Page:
As the term of Kenya’s President Mwai Kibaki’s comes to an end, commentary on his presidency by analysts and political actors of all shades has been laudatory. They have praised him for rehabilitation of the economy left for dead by the Kanu kleptocracy.
Some have praised him for expansion and improvement of the road network. Others have praised him for the free primary education initiative.
Yet others have attributed the new Constitution to him. The consensus is that Kibaki has passed the test of transformative leadership with high marks.
At a personal level, Kibaki comes across as pleasant and amiable. As a political actor, however, I have always found him ponderous and conservative.
Still, I have to concede that the man — unlike his predecessors — knew, or at least had an idea of, what he wanted to do with power. So only the very cynical would deny that, over the past 10 years, there has been movement in the right direction.
Yet, as analysts, we have to ask ourselves whether Kibaki’s presidency could not have been more transformative, more revolutionary. In other words, could we, to continue with the road metaphor, have gone farther in the right direction during the past decade?
For if we were to change the yardstick from “where we were” to “where we need to be,” then the Kibaki legacy is a mixed bag of successes, spectacular failures and missed opportunities.
Apart from a few implementation hiccups, the free primary education can be rated a success by whatever yardstick. It brought about the enrolment of thousands of children who otherwise would have been consigned to life on the margins of society.
If the free schooling is extended to secondary school level, as is the intention, it would go a long way in alleviating the cyclical poverty in families and regional educational, and therefore wealth, inequalities.
In relation to the new Constitution, Kibaki can be commended for campaigning tirelessly for its passage during the referendum.
Credit for the new Constitution, however, really belongs to the hundreds who lost their freedom and lives under Kanu while agitating for a new democratic order.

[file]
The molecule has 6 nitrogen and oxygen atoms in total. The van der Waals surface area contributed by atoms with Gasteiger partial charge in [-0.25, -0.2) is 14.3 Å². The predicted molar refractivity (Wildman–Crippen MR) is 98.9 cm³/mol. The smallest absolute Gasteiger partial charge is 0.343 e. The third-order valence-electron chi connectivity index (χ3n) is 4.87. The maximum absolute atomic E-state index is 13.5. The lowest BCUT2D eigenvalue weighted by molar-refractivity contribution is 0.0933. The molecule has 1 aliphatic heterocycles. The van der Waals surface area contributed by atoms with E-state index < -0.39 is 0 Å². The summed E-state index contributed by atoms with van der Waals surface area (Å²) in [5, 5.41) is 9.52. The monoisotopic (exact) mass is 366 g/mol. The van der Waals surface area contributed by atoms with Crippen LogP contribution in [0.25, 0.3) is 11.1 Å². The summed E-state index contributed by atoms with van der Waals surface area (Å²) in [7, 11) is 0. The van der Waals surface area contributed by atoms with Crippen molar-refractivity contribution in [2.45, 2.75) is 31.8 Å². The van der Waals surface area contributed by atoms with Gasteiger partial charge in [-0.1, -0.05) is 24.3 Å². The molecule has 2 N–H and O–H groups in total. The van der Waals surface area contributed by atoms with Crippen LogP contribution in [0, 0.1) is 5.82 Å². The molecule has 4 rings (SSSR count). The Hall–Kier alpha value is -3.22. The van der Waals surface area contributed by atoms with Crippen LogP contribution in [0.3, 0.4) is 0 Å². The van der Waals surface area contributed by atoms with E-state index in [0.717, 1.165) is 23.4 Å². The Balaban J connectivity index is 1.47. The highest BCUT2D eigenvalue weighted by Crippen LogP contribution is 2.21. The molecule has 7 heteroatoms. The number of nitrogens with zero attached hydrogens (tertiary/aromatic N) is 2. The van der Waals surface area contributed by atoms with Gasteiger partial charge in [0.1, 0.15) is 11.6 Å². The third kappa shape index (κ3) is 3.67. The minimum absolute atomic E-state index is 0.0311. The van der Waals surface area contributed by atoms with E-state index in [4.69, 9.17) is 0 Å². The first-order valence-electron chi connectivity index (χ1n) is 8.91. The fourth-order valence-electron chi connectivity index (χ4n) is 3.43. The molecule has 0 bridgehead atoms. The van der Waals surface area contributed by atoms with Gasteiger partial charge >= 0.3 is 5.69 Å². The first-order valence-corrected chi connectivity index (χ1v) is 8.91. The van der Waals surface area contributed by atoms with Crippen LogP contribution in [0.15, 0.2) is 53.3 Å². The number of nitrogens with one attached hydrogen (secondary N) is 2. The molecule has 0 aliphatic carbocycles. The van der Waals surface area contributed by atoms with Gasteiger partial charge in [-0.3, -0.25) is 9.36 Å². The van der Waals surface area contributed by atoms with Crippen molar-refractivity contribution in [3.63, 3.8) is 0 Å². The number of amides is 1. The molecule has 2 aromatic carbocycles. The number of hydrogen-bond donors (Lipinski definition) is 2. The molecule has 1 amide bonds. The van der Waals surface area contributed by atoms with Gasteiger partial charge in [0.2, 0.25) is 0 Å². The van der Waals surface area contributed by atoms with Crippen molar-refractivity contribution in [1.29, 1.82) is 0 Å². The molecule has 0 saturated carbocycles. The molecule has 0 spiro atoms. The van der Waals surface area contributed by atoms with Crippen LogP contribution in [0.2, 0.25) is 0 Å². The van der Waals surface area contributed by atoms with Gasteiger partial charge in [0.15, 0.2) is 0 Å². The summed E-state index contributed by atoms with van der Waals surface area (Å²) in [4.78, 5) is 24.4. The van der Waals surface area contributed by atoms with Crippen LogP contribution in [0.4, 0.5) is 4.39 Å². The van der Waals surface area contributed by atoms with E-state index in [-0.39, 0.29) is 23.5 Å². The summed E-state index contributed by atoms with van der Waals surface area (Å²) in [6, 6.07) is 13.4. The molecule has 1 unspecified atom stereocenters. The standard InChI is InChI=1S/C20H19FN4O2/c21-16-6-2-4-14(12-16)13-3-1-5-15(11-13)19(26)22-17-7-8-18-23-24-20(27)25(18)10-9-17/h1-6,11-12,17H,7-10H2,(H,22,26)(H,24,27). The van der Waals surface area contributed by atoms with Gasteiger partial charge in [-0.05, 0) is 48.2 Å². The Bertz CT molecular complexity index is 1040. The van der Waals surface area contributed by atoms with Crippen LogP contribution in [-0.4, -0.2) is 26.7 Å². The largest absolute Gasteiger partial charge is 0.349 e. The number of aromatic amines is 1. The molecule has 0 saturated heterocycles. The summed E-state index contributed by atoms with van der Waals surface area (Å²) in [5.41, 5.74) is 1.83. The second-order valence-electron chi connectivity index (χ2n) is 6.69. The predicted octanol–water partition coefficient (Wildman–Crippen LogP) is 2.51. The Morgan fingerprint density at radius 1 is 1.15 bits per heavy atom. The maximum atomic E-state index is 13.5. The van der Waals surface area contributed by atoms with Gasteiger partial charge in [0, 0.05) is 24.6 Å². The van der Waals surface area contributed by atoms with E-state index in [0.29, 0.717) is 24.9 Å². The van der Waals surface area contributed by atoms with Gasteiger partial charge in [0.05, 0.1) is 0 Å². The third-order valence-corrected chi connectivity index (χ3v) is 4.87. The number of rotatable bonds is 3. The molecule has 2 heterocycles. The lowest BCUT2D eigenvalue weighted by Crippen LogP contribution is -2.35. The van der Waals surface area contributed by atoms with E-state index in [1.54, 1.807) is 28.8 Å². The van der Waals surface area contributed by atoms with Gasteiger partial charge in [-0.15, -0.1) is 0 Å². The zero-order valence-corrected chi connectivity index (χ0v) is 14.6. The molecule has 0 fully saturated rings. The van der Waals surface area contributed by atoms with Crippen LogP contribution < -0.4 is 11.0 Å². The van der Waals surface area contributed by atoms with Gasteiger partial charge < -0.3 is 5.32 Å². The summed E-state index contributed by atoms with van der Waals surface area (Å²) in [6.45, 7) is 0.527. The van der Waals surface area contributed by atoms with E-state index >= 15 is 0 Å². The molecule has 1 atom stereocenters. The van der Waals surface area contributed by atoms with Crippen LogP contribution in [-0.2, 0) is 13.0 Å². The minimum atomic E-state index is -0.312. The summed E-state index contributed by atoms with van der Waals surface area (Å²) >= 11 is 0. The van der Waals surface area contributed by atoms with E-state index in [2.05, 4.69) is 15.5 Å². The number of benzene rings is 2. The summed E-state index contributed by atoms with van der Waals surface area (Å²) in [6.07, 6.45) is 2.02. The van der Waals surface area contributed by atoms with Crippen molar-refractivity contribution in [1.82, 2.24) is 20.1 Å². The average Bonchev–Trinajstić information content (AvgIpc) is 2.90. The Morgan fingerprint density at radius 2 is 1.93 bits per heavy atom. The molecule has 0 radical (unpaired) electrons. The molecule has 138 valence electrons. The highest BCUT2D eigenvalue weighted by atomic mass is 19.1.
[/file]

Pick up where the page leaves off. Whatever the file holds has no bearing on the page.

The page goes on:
Kibaki, a long time Kanu stalwart, was the man who in 1982 proposed the motion in parliament that turned Kenya into a one-party police state.
He would later infamously mock democracy activists as having taken on the ludicrous task of trying to cut down a Mugumo (fig) tree with a razor blade.
Though it would later be proved that the democratic idea was stronger than a razor blade and Kanu was no Mugumo tree, Kibaki still gets credit for the imagery, that so thoroughly captured utter hopelessness.
Even after the promulgation of the Constitution, many have faulted the president for making decisions and appointments that contradicted both the letter and/or spirit of the supreme law.
This ambivalence would seem to point to a man temperamentally and ideologically more at home with a “controlled democracy” rather than an unadulterated liberal democracy.
But for me, it is on the economic front — where, ironically, Kibaki has scored highly — that much more could have been accomplished.
True, a 7 per cent growth rate is not to be sniffed at, but if our yardstick is going to be “where we need to be,” then nothing less than double-digit growth will do. And there are many areas where growth is needed.
For instance, the Kibaki regime could have revolutionised agriculture, helping farmers not only to record higher yields, but also to market their produce more efficiently.
Through irrigation and introduction of modern livestock management methods, the semi-arid areas of the country could have been turned into a huge economic asset.
Mega-corruption could have been stopped, energy made cheaper, bureaucracy rationalised further, politicians’ pay halved and the savings used to improve police salaries, etc.
All this would have meant more money in the hands of people, a lower cost of doing business, a more attractive investment environment, a wider tax base, etc.
Perhaps the greatest failure of the Kibaki administration was the opportunity it missed to re-engineer a national culture consistent with the values spelt out or assumed by the new Constitution: A less tribalised nation, a less selfish society, a culture where people claim their rights as well as their responsibilities, a culture that does not tolerate mediocrity and excuses, etc.
So like my teachers at Tigoni Primary School used to write in my report card, Mwai Kibaki has done well, but there is still lots of room for improvement.
Tee Ngugi is a social and political commentator based in Nairobi